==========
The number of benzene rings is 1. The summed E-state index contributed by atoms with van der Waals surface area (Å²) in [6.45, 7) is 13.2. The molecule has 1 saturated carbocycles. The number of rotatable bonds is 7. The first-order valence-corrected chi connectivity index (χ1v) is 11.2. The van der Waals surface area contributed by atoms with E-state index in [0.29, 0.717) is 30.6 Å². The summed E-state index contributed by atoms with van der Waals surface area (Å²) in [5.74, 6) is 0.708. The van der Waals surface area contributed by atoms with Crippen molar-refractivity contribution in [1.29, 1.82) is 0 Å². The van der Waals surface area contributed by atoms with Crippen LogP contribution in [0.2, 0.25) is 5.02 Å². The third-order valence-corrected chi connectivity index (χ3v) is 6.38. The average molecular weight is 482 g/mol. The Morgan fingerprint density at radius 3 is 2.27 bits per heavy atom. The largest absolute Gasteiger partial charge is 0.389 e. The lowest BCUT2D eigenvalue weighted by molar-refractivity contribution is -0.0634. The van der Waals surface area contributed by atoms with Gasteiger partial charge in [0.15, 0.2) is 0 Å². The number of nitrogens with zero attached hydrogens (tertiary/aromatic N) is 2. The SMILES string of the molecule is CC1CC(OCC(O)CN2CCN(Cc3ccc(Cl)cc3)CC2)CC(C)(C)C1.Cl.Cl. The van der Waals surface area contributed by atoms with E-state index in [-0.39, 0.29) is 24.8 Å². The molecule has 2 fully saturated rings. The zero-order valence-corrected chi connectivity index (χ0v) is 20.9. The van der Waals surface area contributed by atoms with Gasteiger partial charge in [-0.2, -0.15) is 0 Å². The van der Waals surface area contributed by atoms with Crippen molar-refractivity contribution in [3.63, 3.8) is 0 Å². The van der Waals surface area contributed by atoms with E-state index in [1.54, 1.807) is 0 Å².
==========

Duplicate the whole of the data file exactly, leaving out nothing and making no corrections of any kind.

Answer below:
The number of benzene rings is 1. The summed E-state index contributed by atoms with van der Waals surface area (Å²) in [6.45, 7) is 13.2. The molecule has 1 saturated carbocycles. The number of rotatable bonds is 7. The first-order valence-corrected chi connectivity index (χ1v) is 11.2. The van der Waals surface area contributed by atoms with E-state index in [0.29, 0.717) is 30.6 Å². The summed E-state index contributed by atoms with van der Waals surface area (Å²) in [5.74, 6) is 0.708. The van der Waals surface area contributed by atoms with Crippen molar-refractivity contribution in [1.29, 1.82) is 0 Å². The van der Waals surface area contributed by atoms with Crippen LogP contribution in [0.2, 0.25) is 5.02 Å². The third-order valence-corrected chi connectivity index (χ3v) is 6.38. The average molecular weight is 482 g/mol. The Morgan fingerprint density at radius 3 is 2.27 bits per heavy atom. The largest absolute Gasteiger partial charge is 0.389 e. The lowest BCUT2D eigenvalue weighted by molar-refractivity contribution is -0.0634. The van der Waals surface area contributed by atoms with Gasteiger partial charge in [0.15, 0.2) is 0 Å². The number of nitrogens with zero attached hydrogens (tertiary/aromatic N) is 2. The SMILES string of the molecule is CC1CC(OCC(O)CN2CCN(Cc3ccc(Cl)cc3)CC2)CC(C)(C)C1.Cl.Cl. The van der Waals surface area contributed by atoms with E-state index in [-0.39, 0.29) is 24.8 Å². The molecule has 2 fully saturated rings. The zero-order valence-corrected chi connectivity index (χ0v) is 20.9. The van der Waals surface area contributed by atoms with Gasteiger partial charge in [-0.2, -0.15) is 0 Å². The van der Waals surface area contributed by atoms with Crippen molar-refractivity contribution in [3.63, 3.8) is 0 Å². The van der Waals surface area contributed by atoms with E-state index in [1.54, 1.807) is 0 Å².